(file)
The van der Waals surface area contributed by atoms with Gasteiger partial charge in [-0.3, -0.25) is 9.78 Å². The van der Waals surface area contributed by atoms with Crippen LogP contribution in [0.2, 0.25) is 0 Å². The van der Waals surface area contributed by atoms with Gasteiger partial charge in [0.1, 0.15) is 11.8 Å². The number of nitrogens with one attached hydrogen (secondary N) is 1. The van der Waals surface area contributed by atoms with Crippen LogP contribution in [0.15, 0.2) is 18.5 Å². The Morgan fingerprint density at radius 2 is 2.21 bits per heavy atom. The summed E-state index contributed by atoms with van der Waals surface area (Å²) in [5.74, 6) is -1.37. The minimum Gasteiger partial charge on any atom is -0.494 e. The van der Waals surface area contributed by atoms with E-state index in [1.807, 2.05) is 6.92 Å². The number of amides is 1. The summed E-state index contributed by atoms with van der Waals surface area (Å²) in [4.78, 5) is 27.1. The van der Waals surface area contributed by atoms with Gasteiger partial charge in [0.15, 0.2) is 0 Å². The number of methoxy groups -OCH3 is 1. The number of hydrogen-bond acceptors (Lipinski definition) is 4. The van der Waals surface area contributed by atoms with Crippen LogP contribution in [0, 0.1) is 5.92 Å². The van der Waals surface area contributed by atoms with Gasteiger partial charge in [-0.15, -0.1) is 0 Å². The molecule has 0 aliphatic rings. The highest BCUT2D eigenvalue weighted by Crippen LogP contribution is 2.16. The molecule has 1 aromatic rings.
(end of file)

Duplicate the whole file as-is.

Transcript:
The van der Waals surface area contributed by atoms with Gasteiger partial charge in [-0.3, -0.25) is 9.78 Å². The van der Waals surface area contributed by atoms with Crippen LogP contribution in [0.2, 0.25) is 0 Å². The van der Waals surface area contributed by atoms with Gasteiger partial charge in [0.1, 0.15) is 11.8 Å². The number of nitrogens with one attached hydrogen (secondary N) is 1. The van der Waals surface area contributed by atoms with Crippen LogP contribution in [0.15, 0.2) is 18.5 Å². The Morgan fingerprint density at radius 2 is 2.21 bits per heavy atom. The summed E-state index contributed by atoms with van der Waals surface area (Å²) in [5.74, 6) is -1.37. The minimum Gasteiger partial charge on any atom is -0.494 e. The van der Waals surface area contributed by atoms with E-state index in [1.807, 2.05) is 6.92 Å². The number of amides is 1. The summed E-state index contributed by atoms with van der Waals surface area (Å²) in [4.78, 5) is 27.1. The van der Waals surface area contributed by atoms with Gasteiger partial charge in [0.15, 0.2) is 0 Å². The number of methoxy groups -OCH3 is 1. The number of hydrogen-bond acceptors (Lipinski definition) is 4. The van der Waals surface area contributed by atoms with Crippen LogP contribution in [0, 0.1) is 5.92 Å². The van der Waals surface area contributed by atoms with Gasteiger partial charge in [-0.15, -0.1) is 0 Å². The molecule has 0 aliphatic rings. The highest BCUT2D eigenvalue weighted by Crippen LogP contribution is 2.16. The molecule has 1 aromatic rings.